Outcomes of decentralizing hypertension care from district hospitals to health centers in Rwanda, 2013-2014
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JournalPublic Health Action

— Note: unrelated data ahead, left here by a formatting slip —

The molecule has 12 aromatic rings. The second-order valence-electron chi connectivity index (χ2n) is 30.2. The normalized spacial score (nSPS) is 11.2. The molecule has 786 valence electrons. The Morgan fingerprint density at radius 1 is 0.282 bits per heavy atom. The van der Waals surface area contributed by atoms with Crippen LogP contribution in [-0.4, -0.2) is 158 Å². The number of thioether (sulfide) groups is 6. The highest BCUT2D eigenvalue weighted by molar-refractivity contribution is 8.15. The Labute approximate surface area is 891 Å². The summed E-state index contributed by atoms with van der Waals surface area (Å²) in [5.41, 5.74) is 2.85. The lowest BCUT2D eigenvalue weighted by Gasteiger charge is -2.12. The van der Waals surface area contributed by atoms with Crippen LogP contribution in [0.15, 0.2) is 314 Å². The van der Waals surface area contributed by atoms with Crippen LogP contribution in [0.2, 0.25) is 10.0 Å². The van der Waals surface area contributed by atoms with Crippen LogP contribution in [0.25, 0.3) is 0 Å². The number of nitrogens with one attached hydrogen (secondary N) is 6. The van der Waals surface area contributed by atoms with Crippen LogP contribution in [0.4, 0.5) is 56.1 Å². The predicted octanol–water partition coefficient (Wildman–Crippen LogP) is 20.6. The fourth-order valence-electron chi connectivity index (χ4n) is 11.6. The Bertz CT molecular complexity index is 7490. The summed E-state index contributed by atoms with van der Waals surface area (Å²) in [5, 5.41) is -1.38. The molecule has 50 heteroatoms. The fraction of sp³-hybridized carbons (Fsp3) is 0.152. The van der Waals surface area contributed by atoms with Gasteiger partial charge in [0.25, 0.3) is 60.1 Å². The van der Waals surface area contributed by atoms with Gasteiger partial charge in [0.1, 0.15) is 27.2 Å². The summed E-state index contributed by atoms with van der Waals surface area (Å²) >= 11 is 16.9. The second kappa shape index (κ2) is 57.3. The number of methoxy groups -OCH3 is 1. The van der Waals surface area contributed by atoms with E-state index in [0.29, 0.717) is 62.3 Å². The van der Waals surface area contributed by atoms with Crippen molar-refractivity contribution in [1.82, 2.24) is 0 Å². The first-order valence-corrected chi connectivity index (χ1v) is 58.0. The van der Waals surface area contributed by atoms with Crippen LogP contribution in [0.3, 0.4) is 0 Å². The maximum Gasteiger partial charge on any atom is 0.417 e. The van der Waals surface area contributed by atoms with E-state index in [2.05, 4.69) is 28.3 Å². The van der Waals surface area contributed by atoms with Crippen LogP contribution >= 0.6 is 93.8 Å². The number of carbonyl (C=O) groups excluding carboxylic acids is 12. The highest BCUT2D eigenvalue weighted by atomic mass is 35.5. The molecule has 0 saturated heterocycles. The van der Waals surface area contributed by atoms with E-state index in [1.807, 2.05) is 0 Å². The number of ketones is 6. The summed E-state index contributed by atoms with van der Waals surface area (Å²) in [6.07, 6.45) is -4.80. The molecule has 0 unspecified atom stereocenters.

AbstractSetting: Three district hospitals (DHs) and seven health centers (HCs) in rural Rwanda. Objective: To describe follow-up and treatment outcomes in stage 1 and 2 hypertension patients receiving care at HCs closer to home in comparison to patients receiving care at DHs further from home. Design: A retrospective descriptive cohort study using routinely collected data involving adult patients aged ⩾18 years in care at chronic non-communicable disease clinics and receiving treatment for hypertension at DH and HC between 1 January 2013 and 30 June 2014. Results: Of 162 patients included in the analysis, 36.4% were from HCs. Patients at DHs travelled significantly further to receive care (10.4 km vs. 2.9 km for HCs, P < 0.01). Odds of being retained were significantly lower among DH patients when not adjusting for distance (OR 0.11, P = 0.01). The retention effect was consistent but no longer significant when adjusting for distance (OR 0.18, P = 0.10). For those retained, there was no significant difference in achieving blood pressure targets between the DHs and HCs. Conclusion: By removing the distance barrier, decentralizing hypertension management to HCs may improve long-term patient retention and could provide similar hypertension outcomes as DHs.